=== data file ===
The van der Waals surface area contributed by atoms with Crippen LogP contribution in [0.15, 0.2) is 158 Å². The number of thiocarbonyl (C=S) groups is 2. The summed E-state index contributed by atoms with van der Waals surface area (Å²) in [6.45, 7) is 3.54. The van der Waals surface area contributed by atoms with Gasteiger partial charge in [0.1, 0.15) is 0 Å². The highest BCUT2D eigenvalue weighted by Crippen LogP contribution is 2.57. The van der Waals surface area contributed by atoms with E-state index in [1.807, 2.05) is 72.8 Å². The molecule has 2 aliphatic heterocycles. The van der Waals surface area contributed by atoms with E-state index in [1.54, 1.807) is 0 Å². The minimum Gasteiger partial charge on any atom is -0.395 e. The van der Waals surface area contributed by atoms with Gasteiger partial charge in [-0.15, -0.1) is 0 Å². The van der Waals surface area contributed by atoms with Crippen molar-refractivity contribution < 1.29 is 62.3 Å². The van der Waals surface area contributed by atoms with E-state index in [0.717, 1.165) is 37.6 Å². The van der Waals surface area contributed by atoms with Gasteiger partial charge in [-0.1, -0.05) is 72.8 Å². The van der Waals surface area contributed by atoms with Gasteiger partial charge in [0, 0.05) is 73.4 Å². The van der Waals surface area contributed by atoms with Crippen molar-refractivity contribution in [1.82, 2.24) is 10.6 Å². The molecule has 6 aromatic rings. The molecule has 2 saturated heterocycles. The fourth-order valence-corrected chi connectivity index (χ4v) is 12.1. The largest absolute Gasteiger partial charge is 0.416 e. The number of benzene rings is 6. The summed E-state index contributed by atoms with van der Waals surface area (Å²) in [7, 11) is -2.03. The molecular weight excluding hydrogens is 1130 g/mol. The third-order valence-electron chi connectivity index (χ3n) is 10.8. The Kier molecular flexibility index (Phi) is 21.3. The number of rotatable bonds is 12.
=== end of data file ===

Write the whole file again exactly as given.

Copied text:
The van der Waals surface area contributed by atoms with Crippen LogP contribution in [0.15, 0.2) is 158 Å². The number of thiocarbonyl (C=S) groups is 2. The summed E-state index contributed by atoms with van der Waals surface area (Å²) in [6.45, 7) is 3.54. The van der Waals surface area contributed by atoms with Gasteiger partial charge in [0.1, 0.15) is 0 Å². The highest BCUT2D eigenvalue weighted by Crippen LogP contribution is 2.57. The van der Waals surface area contributed by atoms with E-state index in [1.807, 2.05) is 72.8 Å². The molecule has 2 aliphatic heterocycles. The van der Waals surface area contributed by atoms with E-state index in [1.54, 1.807) is 0 Å². The minimum Gasteiger partial charge on any atom is -0.395 e. The van der Waals surface area contributed by atoms with Gasteiger partial charge in [-0.15, -0.1) is 0 Å². The van der Waals surface area contributed by atoms with Crippen molar-refractivity contribution < 1.29 is 62.3 Å². The van der Waals surface area contributed by atoms with E-state index in [0.717, 1.165) is 37.6 Å². The van der Waals surface area contributed by atoms with Gasteiger partial charge in [-0.1, -0.05) is 72.8 Å². The van der Waals surface area contributed by atoms with Gasteiger partial charge in [0, 0.05) is 73.4 Å². The van der Waals surface area contributed by atoms with Crippen molar-refractivity contribution in [1.82, 2.24) is 10.6 Å². The molecule has 6 aromatic rings. The molecule has 2 saturated heterocycles. The fourth-order valence-corrected chi connectivity index (χ4v) is 12.1. The largest absolute Gasteiger partial charge is 0.416 e. The number of benzene rings is 6. The summed E-state index contributed by atoms with van der Waals surface area (Å²) in [7, 11) is -2.03. The molecular weight excluding hydrogens is 1130 g/mol. The third-order valence-electron chi connectivity index (χ3n) is 10.8. The Kier molecular flexibility index (Phi) is 21.3. The number of rotatable bonds is 12.